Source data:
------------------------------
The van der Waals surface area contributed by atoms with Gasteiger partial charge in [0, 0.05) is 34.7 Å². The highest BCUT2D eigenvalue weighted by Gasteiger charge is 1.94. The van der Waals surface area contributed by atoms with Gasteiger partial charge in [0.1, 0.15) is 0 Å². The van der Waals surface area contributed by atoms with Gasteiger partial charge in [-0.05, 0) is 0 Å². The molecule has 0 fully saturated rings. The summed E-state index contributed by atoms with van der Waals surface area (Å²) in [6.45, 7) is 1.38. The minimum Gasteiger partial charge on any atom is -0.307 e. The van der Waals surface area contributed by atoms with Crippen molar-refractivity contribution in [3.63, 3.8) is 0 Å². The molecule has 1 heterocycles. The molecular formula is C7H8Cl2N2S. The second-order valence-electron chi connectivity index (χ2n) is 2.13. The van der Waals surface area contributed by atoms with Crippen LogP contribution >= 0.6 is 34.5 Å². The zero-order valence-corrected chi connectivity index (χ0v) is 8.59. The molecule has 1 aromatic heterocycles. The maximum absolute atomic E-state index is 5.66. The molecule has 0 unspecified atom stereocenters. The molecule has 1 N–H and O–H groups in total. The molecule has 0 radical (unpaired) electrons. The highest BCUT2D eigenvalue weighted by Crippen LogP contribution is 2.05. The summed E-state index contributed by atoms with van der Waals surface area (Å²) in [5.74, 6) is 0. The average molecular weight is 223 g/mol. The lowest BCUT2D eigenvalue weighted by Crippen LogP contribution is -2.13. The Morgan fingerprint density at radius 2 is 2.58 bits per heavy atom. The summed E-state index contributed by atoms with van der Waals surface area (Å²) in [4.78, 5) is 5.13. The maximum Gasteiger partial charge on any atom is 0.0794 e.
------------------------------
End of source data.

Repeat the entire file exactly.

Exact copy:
The van der Waals surface area contributed by atoms with Gasteiger partial charge in [0, 0.05) is 34.7 Å². The highest BCUT2D eigenvalue weighted by Gasteiger charge is 1.94. The van der Waals surface area contributed by atoms with Gasteiger partial charge in [0.1, 0.15) is 0 Å². The van der Waals surface area contributed by atoms with Gasteiger partial charge in [-0.05, 0) is 0 Å². The molecule has 0 fully saturated rings. The summed E-state index contributed by atoms with van der Waals surface area (Å²) in [6.45, 7) is 1.38. The minimum Gasteiger partial charge on any atom is -0.307 e. The van der Waals surface area contributed by atoms with Crippen molar-refractivity contribution in [3.63, 3.8) is 0 Å². The molecule has 1 heterocycles. The molecular formula is C7H8Cl2N2S. The second-order valence-electron chi connectivity index (χ2n) is 2.13. The van der Waals surface area contributed by atoms with Crippen LogP contribution >= 0.6 is 34.5 Å². The zero-order valence-corrected chi connectivity index (χ0v) is 8.59. The molecule has 1 aromatic heterocycles. The maximum absolute atomic E-state index is 5.66. The molecule has 0 unspecified atom stereocenters. The molecule has 1 N–H and O–H groups in total. The molecule has 0 radical (unpaired) electrons. The highest BCUT2D eigenvalue weighted by Crippen LogP contribution is 2.05. The summed E-state index contributed by atoms with van der Waals surface area (Å²) in [5.74, 6) is 0. The average molecular weight is 223 g/mol. The lowest BCUT2D eigenvalue weighted by Crippen LogP contribution is -2.13. The Morgan fingerprint density at radius 2 is 2.58 bits per heavy atom. The summed E-state index contributed by atoms with van der Waals surface area (Å²) in [4.78, 5) is 5.13. The maximum Gasteiger partial charge on any atom is 0.0794 e.